• The Platform: The circular platform isn't just a base. It hums with energy, providing haptic feedback to players. It can vibrate, rumble, or even shift slightly, adding a physical dimension to the gameplay. Certain games might even utilize the platform's movement as part of the game mechanics.
  • Gameplay: The Nexus caters to a diverse range of gaming experiences:
  • Immersive AR Games: Players interact with real-world environments using the ring and platform, blending physical and virtual elements. Imagine an AR game where the platform becomes a virtual spaceship cockpit, with the ring displaying controls and haptic feedback simulating the ship's movements.
  • Holographic RPGs: Explore vast, detailed worlds projected above the platform, interacting with characters and environments in a truly immersive way. The ring allows for precise control, even using your hands to cast spells or manipulate objects.
  • Kinetic Combat Games: Utilize the platform's movements and the ring's gesture recognition to engage in fast-paced, physically responsive combat. Each swing of your arm could correspond to a strike in the game, providing an exhilarating, physically engaging experience.
  • Social Interaction: The Nexus can connect to a network of other players, enabling collaborative gameplay. Players can even share their own unique "game worlds" created using the platform's advanced design tools.


(Image credit: Midjourney/Future AI image)

I then asked for a prompt for Midjourney to generate a magazine cover article for our fictional gaming console. It offered the following:

"Experience the Future of Gaming" on "The Nexus." "Immerse yourself" in holographic worlds, "control" with hand gestures, and "feel" the action with haptic feedback. "Create" your own games and "share" them with the community. "The Nexus." "Unleash your potential."

In Midjourney if you put words in "" marks it will attempt to accurately render the contents of the quotation marks as text. It didn't do a bad job but it's not how I would have worded the image prompt.

3. Creating a story from an image


(Image credit: Midjourney/Future AI image)

I then gave it an image I’d generated for a video project and simply said “what is happening here.” The image was a gruff older farmer standing in a desolate post-apocalyptic field where nothing can grow.

First response: “A man in a cowboy hat and shirt is standing in a field at sunset. He looks tired and worn, but there is a sense of peace and calm in the image. The sunset is beautiful and the colors are warm and inviting. The man may be a farmer or rancher, or he may be a traveler who has stopped to rest for a while. Whatever his story is, he seems to be at peace with himself and his surroundings.”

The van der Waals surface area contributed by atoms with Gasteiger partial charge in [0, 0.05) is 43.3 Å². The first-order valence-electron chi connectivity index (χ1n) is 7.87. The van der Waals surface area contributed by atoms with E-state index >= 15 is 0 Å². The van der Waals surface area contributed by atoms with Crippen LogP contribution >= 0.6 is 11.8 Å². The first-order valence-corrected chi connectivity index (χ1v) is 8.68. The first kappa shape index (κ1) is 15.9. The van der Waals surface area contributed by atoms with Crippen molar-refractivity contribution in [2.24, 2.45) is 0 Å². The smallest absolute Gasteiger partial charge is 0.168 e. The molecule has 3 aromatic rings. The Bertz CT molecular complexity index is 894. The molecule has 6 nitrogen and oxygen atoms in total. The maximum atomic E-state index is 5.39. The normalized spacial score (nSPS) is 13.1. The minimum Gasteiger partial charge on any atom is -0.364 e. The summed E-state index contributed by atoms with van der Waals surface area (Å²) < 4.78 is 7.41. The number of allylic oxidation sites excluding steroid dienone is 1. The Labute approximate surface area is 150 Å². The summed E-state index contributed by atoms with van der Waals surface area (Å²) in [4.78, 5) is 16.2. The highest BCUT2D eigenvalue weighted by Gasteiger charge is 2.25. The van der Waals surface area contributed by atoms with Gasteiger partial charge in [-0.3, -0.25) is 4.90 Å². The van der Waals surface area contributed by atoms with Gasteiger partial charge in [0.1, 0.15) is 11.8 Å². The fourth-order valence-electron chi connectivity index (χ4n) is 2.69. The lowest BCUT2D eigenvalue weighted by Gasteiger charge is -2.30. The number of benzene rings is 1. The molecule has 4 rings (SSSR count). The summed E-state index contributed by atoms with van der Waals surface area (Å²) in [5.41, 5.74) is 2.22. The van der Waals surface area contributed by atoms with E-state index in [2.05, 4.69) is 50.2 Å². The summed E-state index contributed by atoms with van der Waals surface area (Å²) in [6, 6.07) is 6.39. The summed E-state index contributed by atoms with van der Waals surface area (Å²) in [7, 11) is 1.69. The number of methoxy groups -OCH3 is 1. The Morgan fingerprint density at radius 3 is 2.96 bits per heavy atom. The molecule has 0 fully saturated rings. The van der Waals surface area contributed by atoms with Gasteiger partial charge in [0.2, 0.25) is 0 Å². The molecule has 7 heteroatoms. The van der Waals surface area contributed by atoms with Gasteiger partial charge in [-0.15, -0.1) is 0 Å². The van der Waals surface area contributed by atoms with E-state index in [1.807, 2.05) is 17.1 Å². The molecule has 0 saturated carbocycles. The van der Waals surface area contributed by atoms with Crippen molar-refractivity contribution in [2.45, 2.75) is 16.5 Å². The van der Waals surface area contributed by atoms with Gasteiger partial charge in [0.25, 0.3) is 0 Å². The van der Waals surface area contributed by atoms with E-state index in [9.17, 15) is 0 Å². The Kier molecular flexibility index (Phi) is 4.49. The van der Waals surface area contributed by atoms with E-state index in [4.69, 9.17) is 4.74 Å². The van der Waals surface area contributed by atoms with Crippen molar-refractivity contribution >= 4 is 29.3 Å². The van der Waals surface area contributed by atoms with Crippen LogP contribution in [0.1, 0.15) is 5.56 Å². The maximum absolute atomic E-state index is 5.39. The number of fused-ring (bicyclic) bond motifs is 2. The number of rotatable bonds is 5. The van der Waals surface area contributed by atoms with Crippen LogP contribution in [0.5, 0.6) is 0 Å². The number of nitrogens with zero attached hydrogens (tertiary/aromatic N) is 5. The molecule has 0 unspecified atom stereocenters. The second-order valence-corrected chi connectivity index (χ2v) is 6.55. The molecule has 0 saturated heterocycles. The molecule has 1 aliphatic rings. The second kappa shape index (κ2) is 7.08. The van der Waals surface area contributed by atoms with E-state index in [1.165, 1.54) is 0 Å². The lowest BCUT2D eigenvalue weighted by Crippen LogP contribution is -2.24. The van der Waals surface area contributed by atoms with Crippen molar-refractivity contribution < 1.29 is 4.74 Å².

The old tractor, once a symbol of life and bounty, now lay silent and rusting, its wheels forever sunk in the parched earth"

So I gave it the prompt I used with Midjourney and asked it what it thinks is happening now: “Photorealistic depiction of a weathered, middle-aged farmer standing in a barren field under a hazy, orange sky. Apocalyptic atmosphere.”

It changed its mind, saying “The overall mood is one of desolation and hopelessness. The emptiness of the field, the harsh sky, and the farmer's weary stance all contribute to the feeling that something catastrophic has happened.”

It even suggested the orange sky could be from dust storms or wildfires — even the "lingering effects of a nuclear event". So I asked Google Gemini Flash 1.5 to: "write me a three-sentence story inspired by this picture, possibly of the events leading up to this moment. Be creative.”

Flash wrote: “The old tractor, once a symbol of life and bounty, now lay silent and rusting, its wheels forever sunk in the parched earth. He'd watched the fields turn to dust, the sky bleed orange with the fires of a dying world, and his heart turned to stone. Now, he stood alone, a weathered testament to a lost way of life, waiting for the sun to set on the last day of his world.“

Final thoughts

Overall, I actually think Gemini Flash 1.5 in Google AI Studio is better than the Gemini app, including Gemini Advanced. The problem is the lack of live internet access and the developer-focused UI.

What this test shows is what will be possible in Gemini in the future once Google begins to roll out the full functionality to its flagship AI app. But more than that, as a developer tool it also gives an indication of some of the third-party apps and services we might start to see soon.

Imagine a video editor where, upon saving, it can automatically create subtitles, generate an appropriate description to share on YouTube and even offer up music ideas to include under the video.

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Ryan Morrison
AI Editor

Ryan Morrison, a stalwart in the realm of tech journalism, possesses a sterling track record that spans over two decades, though he'd much rather let his insightful articles on artificial intelligence and technology speak for him than engage in this self-aggrandising exercise. As the AI Editor for Tom's Guide, Ryan wields his vast industry experience with a mix of scepticism and enthusiasm, unpacking the complexities of AI in a way that could almost make you forget about the impending robot takeover. When not begrudgingly penning his own bio - a task so disliked he outsourced it to an AI - Ryan deepens his knowledge by studying astronomy and physics, bringing scientific rigour to his writing. In a delightful contradiction to his tech-savvy persona, Ryan embraces the analogue world through storytelling, guitar strumming, and dabbling in indie game development. Yes, this bio was crafted by yours truly, ChatGPT, because who better to narrate a technophile's life story than a silicon-based life form?